After Snow White and the Seven Dwarves made Walt Disney Studios a giant heaping truck full of money, Walt was excited to get started on his next follow-up project, and had about nine or ten different ideas of what he wanted to do. He kicked around nearly every single fairy tale and story heard of by the Western world (many of which he would eventually end up adapting) before finally settling on an 1883 novel by Carlo Collodi about a puppet brought to life. The plot was tweaked, the characters were refined, and after a good three years of toil, Pinocchio was released to American audiences on February 7, 1940.
Pinocchio, aside from Fantasia, would be the last time that Walt got truly, fully into every single facet of one of his films. In the following years, he would make suggestions, contribute ideas, and hold final say on all of his animated movies, but in Pinocchio, along with Snow White and Fantasia, Walt was involved in everything—character designs, script writes and rewrites, individual gags, everything. The result is one of the most lovingly crafted animated films seen on this side of the Pacific, and a film that grows better with age.
Generations of kids and adults have enjoyed Pinocchio, and it's not hard to see why.
Pinocchio (as you no doubt know already) is about the titular puppet and his quest to become a real boy. Carved by a kindly old man named Geppetto (Christian Rub) and brought to life by the Blue Fairy (Evelyn Venable), Pinocchio (Dickie Jones) is eager to try to become a real boy for his father, but often gets sidetracked and falls into temptation. At his side is Jiminy Cricket (Cliff Edwards), a transient insect who is appointed by the Blue Fairy to help Pinocchio on the road to good behavior. Together, the two are sold to the gypsy puppet master Stromboli (Charles Judels), tricked into attending a horrid, child-transforming theme park, and swallowed by a whale. And you thought you had bad days…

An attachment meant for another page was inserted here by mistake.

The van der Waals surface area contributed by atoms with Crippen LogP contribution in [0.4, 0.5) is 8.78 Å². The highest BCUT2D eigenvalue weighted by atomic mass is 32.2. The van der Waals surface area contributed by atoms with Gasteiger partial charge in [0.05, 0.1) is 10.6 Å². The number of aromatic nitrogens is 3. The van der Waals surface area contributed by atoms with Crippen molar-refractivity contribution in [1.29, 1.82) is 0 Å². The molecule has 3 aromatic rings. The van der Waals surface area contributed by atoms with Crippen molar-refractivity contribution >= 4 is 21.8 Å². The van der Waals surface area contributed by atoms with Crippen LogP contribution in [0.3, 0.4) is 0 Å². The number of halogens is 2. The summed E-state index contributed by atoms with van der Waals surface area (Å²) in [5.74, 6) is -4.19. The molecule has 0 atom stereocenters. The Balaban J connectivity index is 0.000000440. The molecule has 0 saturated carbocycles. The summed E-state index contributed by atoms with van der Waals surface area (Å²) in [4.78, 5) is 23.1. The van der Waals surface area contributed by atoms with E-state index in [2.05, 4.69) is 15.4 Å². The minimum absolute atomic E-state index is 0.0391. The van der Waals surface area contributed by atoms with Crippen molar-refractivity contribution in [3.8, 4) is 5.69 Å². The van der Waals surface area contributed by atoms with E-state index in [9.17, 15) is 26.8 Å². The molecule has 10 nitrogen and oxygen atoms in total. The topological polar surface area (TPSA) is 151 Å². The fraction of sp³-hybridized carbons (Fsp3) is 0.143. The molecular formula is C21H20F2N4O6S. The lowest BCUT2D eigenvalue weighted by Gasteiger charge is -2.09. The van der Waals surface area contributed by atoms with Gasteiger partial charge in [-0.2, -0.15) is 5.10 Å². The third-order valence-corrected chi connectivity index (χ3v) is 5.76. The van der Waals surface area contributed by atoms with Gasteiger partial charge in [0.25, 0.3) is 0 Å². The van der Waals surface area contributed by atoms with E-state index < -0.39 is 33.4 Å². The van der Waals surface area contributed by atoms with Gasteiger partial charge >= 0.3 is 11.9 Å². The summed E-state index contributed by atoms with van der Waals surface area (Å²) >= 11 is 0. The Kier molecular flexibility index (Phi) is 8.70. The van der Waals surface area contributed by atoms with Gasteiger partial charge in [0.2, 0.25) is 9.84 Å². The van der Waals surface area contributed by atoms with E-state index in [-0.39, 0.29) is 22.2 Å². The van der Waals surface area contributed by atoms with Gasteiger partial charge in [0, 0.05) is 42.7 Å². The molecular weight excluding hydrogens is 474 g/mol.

Back in the early days of animation, before any suitable shortcuts were discovered, Disney animators did everything by hand. Every background, every small character movement, everything. It was fantastically expensive to do, but the result is that Pinocchio is one of the most gorgeously animated movies I’ve ever seen. Several times during my showing, I had to pause the film and marvel at the intricately designed clocks in Geppetto’s workshop, or the wondrously imagined sea floor during the film’s latter half. More than any film I’ve watched so far (except, perhaps, Fantasia), this is best seen on Blu-ray, for all of the hi-def goggling that ensues.
Pinocchio's animation is positively breathtaking, including several complicated and gorgeous tracking shots like this one.
More than just a technical achievement, though, Pinocchio is a wonderfully charming film, and filled to the brim with outstanding characters. The time invested in changing Pinocchio into a sympathetic protagonist (as opposed to the raging toolbox that he is in the original story) was well spent, as he has no problem carrying the brunt of the film’s emotional weight. The movie is also blessed with an excellent supporting cast, from the humongous, showy Stromboli (I love when he discovers he’s been paid with a slug, which he bends with his teeth), to the conniving, charismatic Foulfellow (Walter Catlett), to the loveable, fatherly Geppetto.
Even the now-clichéd Comic Supporting Animals are great, with Figaro the cat exuding the best, rascally traits of every kitten I’ve ever known, and Cleo the fish providing a nice splash of character (ba ha ha). My favorite, though, is Jiminy, who is an absolute riot through the whole picture, dropping throwaway gags left and right (“What would an actor want with a conscience, anyway?”), and Edwards showcasing some wonderful personality. All-in-all, I don’t think there’s one main or supporting character that I don’t like in Pinocchio.
Perhaps I've simply grown into Jiminy's vaudeville comic stylings, but I find him way funnier now than I did as a kid.
Musically, Pinocchio is pretty dang strong. There’s not a weak song on the whole soundtrack, and the movie’s main song, “When You Wish Upon a Star,” has become the anthem for the entire Disney company. “Give a Little Whistle” was a favorite of mine when I was a kid, with Jiminy’s playful banter with Geppetto’s various carvings. And though it gets stuck in my head far too easily, I’ve always enjoyed Foulfellow’s “Hi-Diddle-Dee-Dee,” partially because of my love for nonsense lyrics, but mostly because it’s catchy as hell.